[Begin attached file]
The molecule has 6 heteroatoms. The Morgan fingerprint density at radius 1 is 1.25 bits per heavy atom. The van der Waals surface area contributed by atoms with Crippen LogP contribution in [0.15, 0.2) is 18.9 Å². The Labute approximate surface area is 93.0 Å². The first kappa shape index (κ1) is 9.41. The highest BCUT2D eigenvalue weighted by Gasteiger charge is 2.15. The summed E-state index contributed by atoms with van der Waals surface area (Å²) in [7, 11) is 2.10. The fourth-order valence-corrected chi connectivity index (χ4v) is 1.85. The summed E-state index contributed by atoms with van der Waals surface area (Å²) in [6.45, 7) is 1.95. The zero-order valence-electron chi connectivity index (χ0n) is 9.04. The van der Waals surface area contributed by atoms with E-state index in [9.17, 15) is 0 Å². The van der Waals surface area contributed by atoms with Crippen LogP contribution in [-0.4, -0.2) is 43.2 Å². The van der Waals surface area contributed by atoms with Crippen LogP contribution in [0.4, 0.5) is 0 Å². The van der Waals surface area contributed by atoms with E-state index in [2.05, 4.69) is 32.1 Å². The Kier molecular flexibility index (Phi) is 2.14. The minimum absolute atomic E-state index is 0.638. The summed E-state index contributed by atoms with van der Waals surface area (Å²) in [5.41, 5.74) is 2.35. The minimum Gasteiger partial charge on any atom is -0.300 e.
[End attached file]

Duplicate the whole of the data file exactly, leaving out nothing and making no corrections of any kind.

The molecule has 6 heteroatoms. The Morgan fingerprint density at radius 1 is 1.25 bits per heavy atom. The van der Waals surface area contributed by atoms with Crippen LogP contribution in [0.15, 0.2) is 18.9 Å². The Labute approximate surface area is 93.0 Å². The first kappa shape index (κ1) is 9.41. The highest BCUT2D eigenvalue weighted by Gasteiger charge is 2.15. The summed E-state index contributed by atoms with van der Waals surface area (Å²) in [7, 11) is 2.10. The fourth-order valence-corrected chi connectivity index (χ4v) is 1.85. The summed E-state index contributed by atoms with van der Waals surface area (Å²) in [6.45, 7) is 1.95. The zero-order valence-electron chi connectivity index (χ0n) is 9.04. The van der Waals surface area contributed by atoms with E-state index in [9.17, 15) is 0 Å². The van der Waals surface area contributed by atoms with Crippen LogP contribution in [-0.4, -0.2) is 43.2 Å². The van der Waals surface area contributed by atoms with Crippen LogP contribution in [0.4, 0.5) is 0 Å². The van der Waals surface area contributed by atoms with E-state index in [2.05, 4.69) is 32.1 Å². The Kier molecular flexibility index (Phi) is 2.14. The minimum absolute atomic E-state index is 0.638. The summed E-state index contributed by atoms with van der Waals surface area (Å²) in [5.41, 5.74) is 2.35. The minimum Gasteiger partial charge on any atom is -0.300 e.